Airbnb begins West Virginia sales tax collection

US: Airbnb has begun collecting a six per cent West Virginia state sales tax on behalf of its host community across the state.

Such regulations have been enforced to ensure that traditional hospitality providers and large hotel corporations benefit from home-sharing in the state and gain new revenue streams. So far, Airbnb has partnered with more than 400 local governments across the United States to facilitate the collection and remittance of taxes.

Some states have also started to pass laws which authorise platforms like Airbnb to collect taxes themselves.

As a result of the latest law to be imposed, Airbnb will automatically collect and remit the sales tax for taxable bookings across the state, making the process more seamless for local Airbnb hosts to deliver a fresh revenue stream to the state. The firm will deliver that to the West Virginia State Tax Department.

This tax revenue delivery follows the signing of a bill into law earlier this year which protects the rights of West Virginia homeowners to share their homes as vacation rentals or short-term rentals. SB 4, which made the municipal home rule pilot programme permanent, says that cities which participate in the programme are forbidden from imposing laws that “prohibit or limit the rental of a property or regulate the duration, frequency or location of such rental”.

Speaking to Huntington News, Airbnb regional policy director Tom Martinelli said: “We are eager to get the word out about this tax collection so that hosts who are already collecting the sales and use tax know that this responsibility will now be handled by Airbnb on their behalf.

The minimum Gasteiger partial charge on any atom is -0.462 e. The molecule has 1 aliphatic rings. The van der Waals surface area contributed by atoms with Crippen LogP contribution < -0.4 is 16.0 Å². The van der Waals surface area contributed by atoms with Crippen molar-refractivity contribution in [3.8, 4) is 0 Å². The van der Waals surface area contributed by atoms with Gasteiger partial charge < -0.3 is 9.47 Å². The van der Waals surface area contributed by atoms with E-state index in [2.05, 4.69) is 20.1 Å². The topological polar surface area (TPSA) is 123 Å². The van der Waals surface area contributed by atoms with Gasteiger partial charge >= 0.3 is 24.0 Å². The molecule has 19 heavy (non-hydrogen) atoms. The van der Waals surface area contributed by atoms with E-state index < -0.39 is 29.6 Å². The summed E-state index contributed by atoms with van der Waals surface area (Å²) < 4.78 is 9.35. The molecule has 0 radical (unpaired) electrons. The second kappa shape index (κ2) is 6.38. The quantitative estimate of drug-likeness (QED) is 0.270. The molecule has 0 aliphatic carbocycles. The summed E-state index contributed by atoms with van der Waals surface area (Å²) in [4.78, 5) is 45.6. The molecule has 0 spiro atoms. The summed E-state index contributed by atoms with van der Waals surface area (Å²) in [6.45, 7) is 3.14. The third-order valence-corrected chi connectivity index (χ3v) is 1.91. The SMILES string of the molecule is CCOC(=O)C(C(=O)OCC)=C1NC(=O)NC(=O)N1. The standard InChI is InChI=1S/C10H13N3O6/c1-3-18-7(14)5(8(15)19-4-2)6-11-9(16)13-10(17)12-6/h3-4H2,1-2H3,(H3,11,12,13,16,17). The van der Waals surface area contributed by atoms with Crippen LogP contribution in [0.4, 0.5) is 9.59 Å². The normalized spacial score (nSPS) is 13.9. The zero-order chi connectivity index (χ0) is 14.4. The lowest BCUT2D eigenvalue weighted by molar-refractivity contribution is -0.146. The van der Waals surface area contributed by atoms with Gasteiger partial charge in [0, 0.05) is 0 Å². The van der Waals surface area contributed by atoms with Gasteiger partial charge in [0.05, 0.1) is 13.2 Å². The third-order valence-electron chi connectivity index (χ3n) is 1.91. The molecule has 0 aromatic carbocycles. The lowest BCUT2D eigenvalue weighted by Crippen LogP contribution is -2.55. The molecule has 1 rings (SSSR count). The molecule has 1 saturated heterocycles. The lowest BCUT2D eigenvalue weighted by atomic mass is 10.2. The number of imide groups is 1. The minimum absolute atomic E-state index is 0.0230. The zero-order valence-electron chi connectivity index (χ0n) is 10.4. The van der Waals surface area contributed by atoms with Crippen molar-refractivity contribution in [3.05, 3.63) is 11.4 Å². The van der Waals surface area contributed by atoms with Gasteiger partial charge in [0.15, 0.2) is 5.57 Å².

“West Virginia is leading the way on embracing the economic benefits of the sharing economy. The home-sharing protection law Governor Justice earlier signed into law will support increased tourism to the state, and our ability to collect state taxes will bring new revenue,” he added.

Last year, Airbnb announced the firm’s most popular listings in a report detailing each of the top 25 home-sharing markets in West Virginia. The list can be accessed here.

Furthermore, the company revealed that its West Virginia host community had earned a combined $10 million in supplemental income in 2018 while welcoming up to 90,000 guest arrivals to the state. However, the data collected suggested that Airbnb and its host community were actually complementing rather than threatening the hotel industry.

A recent report published by the West Virginia Tourism Office points out that West Virginia hotels experienced dynamic growth in occupancy, nights sold and overall revenue in 2018, even as local hosts attracted guests in the tens of thousands.

That would seem to indicate that Airbnb is broadening the reach of prospective tourists to the state to include travellers who are less likely to pay for a hotel stay, those who prefer to stay in neighbourhoods or cities that lack hotels, and families who prefer to stay together in the same place.

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